T/F= For an AP Scapula the humerous   should be abducted 90* away from the body with the hand supinated. (Sworn for   Trial) TRUE
For and AP Projection of the lateral   scapula the arm should be placed in what position? Across the chest or behind the back
For AP Projection of an AC Joints should   be done with a patient? Standing or Erect
Is an AP Projection of an AC Joint done   WITH or WITHOUT weights to demonstrate ligament damamge? DONE WITH WEIGHTS
What degenrative joint disease is   commonly seen on images of the hand and wrist? Arthritis
T/F= A COLLES Frature of the wrist occurs   when a person falls and extends their hand to break their fall True
The MOST COMMON Elbow fracture occurs   where? At the RADIAL HEAD/NECK
Page 9/10 ID Picture of DISLOCATED   SHOULDER DISLOCATED SHOULDER
Which Carpal Bone most frequently   fractured? Navicular or Scapula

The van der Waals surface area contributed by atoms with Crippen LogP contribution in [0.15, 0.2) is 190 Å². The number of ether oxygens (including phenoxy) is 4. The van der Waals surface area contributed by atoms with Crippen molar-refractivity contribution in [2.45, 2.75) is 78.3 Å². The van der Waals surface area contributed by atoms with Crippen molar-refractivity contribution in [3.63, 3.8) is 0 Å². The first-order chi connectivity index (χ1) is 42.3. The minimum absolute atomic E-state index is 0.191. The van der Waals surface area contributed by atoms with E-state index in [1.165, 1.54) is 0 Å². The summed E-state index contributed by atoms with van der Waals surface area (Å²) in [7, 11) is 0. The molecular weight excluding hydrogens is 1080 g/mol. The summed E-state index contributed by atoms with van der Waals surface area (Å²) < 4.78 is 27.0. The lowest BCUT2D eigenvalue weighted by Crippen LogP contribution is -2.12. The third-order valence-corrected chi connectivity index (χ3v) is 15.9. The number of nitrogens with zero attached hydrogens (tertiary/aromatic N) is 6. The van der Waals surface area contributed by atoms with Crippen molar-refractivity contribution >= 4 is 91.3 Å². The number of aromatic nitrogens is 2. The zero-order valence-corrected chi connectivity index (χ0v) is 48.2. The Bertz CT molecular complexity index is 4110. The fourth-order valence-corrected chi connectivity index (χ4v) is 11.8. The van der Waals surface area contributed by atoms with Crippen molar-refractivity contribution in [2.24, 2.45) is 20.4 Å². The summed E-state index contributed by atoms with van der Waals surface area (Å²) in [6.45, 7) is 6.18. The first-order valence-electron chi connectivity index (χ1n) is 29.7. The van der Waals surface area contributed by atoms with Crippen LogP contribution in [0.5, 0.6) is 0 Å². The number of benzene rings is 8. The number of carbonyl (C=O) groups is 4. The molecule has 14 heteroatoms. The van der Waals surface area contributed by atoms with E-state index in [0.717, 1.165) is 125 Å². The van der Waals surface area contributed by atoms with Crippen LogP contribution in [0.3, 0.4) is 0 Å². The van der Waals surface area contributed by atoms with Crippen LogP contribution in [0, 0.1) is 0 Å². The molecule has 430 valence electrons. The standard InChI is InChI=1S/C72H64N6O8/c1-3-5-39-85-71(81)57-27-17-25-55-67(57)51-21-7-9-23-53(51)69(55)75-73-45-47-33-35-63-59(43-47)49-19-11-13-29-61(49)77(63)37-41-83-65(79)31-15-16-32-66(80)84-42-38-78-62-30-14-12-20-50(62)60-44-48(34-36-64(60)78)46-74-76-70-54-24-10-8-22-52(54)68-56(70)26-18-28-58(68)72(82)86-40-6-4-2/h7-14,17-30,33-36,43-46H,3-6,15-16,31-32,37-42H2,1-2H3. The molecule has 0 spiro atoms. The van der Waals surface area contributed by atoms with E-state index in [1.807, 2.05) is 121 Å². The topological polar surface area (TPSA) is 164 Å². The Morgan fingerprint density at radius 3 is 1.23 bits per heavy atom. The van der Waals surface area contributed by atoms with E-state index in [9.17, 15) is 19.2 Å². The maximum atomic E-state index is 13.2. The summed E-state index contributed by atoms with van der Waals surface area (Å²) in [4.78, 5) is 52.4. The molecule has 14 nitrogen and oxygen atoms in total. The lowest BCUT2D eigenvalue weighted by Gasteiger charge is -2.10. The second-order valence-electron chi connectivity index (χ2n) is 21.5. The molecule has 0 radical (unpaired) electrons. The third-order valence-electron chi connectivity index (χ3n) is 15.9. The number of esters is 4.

What joint has the greatest range of   movement in the body? SHOULDER
What is another name for the AP Oblique? Grashey
What type of fracture usually visualizes   as a fracture of the 4th or 5th Metacarpal BOXERS (Common fracture seen in the hand)

 

Anatomy and Positioning

Question Answer
What is the degree of the CR of an Axial Calcaneus? 40 cephalic
Where does the CR enter for an Axial Calcaneus? Plantodorsal at base of third metatarsal
How is the pt positioned for a Lateral Calcaneus? On affected side with leg almost lateral
Where is the CR for a Lat Calcaneus? Perp to calcaneus, 1″ below medial malleolus
What is shown on a Lat Calcaneus? Total calcaneus in profile, sinus tarsi
What are the 3 parts of the ankle joint? lateral malleolus of fib inferior surface of tibia medial malleolus   of tibia
Why is the ankle able to adduct/abduct? Due to the gliding of the intertarsals
In a true lateral ankle, what structures are superimposed? the distal fibula is over posterior half of tibia
What is seen superimposed in the AP ankle? anterior tubercle of tibia slightly over the fibula
How is the patient positioned for a Lateral Ankle? On affected side with foot dorsiflexed
Which lateral ankle is more difficult for the pt? Lateromedial is harder for pt and has increased OID for tibiotalar   joint
What is structure is best demonstrated in an AP Oblique Ankle? The lateral malleolus
What is the angle of CR for AP Mortise Joint? 15-20

 

Anatomy and positioning for cxr

Question Answer
3 sections of the chest bony thorax, respiratory system proper,   mediastinum